After reading your post again it sounds like you just need to get better post.

Thanks for the reply
That is my thought exactly. There are a lot of cattle farmers in my part of N.C. and in nearby S.C. but it seems like there is nobody that sells a quality post that is straight.

I've looked at the posts from 3 different Southern States co-op stores, Tractor Supplies, Home Depot and Lowe's. Looks like they all source all their posts from the same place and all look the same.

No one uses metal pipe around here so there's none available. All fences are all wooden posts or a combination of wooden posts and T-posts.

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Re: Danuser Hammer- Any tips?

Post by Kingfisher » Mon Mar 23, 2020 4:00 pm

Look at Kencove fencing. They sell and explain the difference in good post and amateur post.
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Re: Danuser Hammer- Any tips?

Post by jltrent » Mon Mar 23, 2020 6:57 pm

Image

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Re: Danuser Hammer- Any tips?

Post by david1852 » Mon Mar 23, 2020 8:09 pm

jltrent wrote:
Mon Mar 23, 2020 6:57 pm
Image

Looks like my setup.

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Re: Danuser Hammer- Any tips?

Post by Brute 23 » Tue Mar 24, 2020 12:43 am

Do you drive the wood posts with the flat bottoms or do you take an axe or some thing and put a little edge on them?
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Re: Danuser Hammer- Any tips?

Post by bball » Tue Mar 24, 2020 2:18 am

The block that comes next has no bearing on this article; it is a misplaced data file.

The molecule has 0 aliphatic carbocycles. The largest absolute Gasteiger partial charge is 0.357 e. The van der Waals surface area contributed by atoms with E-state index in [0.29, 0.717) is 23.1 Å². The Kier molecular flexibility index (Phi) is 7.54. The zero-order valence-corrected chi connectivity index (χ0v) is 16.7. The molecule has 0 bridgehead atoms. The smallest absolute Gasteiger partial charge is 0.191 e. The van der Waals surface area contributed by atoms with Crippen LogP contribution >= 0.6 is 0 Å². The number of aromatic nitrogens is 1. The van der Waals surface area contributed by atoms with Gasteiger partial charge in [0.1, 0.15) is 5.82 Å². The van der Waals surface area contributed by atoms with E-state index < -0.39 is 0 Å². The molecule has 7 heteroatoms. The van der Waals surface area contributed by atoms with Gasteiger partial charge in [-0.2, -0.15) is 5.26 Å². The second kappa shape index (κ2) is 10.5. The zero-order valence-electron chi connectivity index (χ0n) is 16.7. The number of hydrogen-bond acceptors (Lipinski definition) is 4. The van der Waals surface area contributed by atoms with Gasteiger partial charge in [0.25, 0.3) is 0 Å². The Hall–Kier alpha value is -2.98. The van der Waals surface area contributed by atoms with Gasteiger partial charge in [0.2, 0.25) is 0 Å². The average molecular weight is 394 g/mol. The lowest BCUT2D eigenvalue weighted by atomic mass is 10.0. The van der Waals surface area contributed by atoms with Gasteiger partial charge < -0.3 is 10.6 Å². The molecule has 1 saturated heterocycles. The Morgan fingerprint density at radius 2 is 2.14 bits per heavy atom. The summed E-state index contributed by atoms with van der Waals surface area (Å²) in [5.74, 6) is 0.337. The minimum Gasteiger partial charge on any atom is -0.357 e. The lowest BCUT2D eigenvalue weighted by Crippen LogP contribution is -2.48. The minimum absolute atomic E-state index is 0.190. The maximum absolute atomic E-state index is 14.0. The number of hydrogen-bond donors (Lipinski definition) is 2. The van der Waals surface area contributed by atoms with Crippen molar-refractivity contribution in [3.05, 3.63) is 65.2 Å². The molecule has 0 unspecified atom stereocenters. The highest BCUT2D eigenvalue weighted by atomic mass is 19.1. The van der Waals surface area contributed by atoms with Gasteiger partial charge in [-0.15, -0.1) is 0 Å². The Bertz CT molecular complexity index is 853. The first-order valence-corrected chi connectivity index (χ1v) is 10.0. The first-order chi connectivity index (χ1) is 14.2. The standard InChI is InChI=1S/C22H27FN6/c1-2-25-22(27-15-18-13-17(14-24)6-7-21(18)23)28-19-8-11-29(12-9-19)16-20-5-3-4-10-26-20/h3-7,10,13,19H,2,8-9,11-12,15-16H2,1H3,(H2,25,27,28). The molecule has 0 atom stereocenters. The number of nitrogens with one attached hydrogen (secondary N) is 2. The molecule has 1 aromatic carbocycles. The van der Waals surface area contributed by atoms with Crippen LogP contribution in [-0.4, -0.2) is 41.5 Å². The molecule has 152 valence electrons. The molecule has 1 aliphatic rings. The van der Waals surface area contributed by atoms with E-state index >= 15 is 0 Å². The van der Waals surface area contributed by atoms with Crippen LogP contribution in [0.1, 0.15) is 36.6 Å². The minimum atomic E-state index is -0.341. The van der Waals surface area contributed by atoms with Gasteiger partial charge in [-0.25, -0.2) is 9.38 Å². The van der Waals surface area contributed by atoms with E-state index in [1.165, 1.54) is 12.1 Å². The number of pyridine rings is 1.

Brute 23 wrote:
Tue Mar 24, 2020 12:43 am
Do you drive the wood posts with the flat bottoms or do you take an axe or some thing and put a little edge on them?
Never had the joy of using a Danuser hammer, but when we drove them with a maul in upstate NY, we cut a point on them with a chainsaw. Made all the difference in that rock laden clay.
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Re: Danuser Hammer- Any tips?

Post by david1852 » Tue Mar 24, 2020 9:02 am

Brute 23 wrote:
Tue Mar 24, 2020 12:43 am
Do you drive the wood posts with the flat bottoms or do you take an axe or some thing and put a little edge on them?
The Danuser rep I talked with said that flat bottom posts will drive in straighter.

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Re: Danuser Hammer- Any tips?

Post by SmokinM » Thu Mar 26, 2020 7:33 am

I am here with you I bought one about 3 weeks ago. I have only played with it a little but I am running it on a skid steer. I would imagine it is much easier than on a tractor. Driving wood posts really straight is always a challenge especially where we have a lot of small rock in the ground. I wish I had done the added weight and think I may have to add it sooner than later.

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Re: Danuser Hammer- Any tips?

Post by david1852 » Thu Mar 26, 2020 8:57 pm

I drove in about a dozen more posts today. Things seemed to go a little better but getting those warped posts to drive in straight is still a challenge. Having a helper on the ground today helped too.

My Hammer is supposed to have the weight kit but I haven't pulled the weight out to verify. I've driven both 8" and 6" and both seem to go in at about the same speed. I'm putting them down to 42". The first 24" goes in pretty fast with the last 18" taking a little more time. Right now the ground is pretty soft so it'll be interesting to see how it works in July or August.

One thing that I'm really impressed with is how solid the posts are in the ground. They don't move.